Absolute control has often served as a key goading mirage for presidents. If only they could achieve it, if only they could impose their will upon the whole of the United States and usher in a Utopian age! However, American federal politics are built upon contention (between parties, between branches of government, and so forth).
First, court intrigue is the way of politics in Chicago and Illinois.
Second, Ax's -- and to a degree Obama's -- problem is that they aren't used to governance that requires multi-party and intra-party skills, where the chief executive isn't in absolute control of all levers of government. The "Chicago Way" is profoundly misunderstood. It isn't, first and foremost, about bullying politics; it's about absolute control and the means to achieve it. The "Chicago Way" would never work in DC, and I believe their frame of reference doesn't allow them to see DC otherwise.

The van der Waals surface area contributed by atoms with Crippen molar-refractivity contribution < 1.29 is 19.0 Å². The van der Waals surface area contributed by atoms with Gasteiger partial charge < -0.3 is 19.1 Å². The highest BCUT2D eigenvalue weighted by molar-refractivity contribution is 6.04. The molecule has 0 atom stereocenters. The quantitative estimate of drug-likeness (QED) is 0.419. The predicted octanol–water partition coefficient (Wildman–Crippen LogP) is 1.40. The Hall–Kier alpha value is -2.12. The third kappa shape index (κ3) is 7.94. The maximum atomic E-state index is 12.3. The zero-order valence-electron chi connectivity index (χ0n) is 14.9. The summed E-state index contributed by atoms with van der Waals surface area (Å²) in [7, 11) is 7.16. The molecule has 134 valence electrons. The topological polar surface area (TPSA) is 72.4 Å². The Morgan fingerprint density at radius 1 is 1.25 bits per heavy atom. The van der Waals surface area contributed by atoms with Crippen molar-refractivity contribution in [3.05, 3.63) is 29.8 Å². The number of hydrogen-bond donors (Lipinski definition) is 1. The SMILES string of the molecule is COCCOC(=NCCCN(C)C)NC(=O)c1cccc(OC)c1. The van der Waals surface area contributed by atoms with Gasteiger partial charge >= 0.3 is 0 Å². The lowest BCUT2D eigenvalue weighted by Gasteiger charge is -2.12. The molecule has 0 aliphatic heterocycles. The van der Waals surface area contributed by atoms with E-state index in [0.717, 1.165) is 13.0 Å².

The attempts by the White House and Congressional leadership to ram through some kind of health-care "reform" show the difficulty of achieving this level of control. Pelosi and Reid have been trying hard to muster this control, by releasing bills just before they are voted on and twisting the arms of recalcitrant Democrats right out of their sockets, but, for all their cajoling and threats and promises, they run into a serious problem: the voters, and not leadership figures, have the power to return a member of Congress to office. They also run into the problem that many in Congress are quite rightly suspicious of attempts to centralize power in the hands of the legislative few.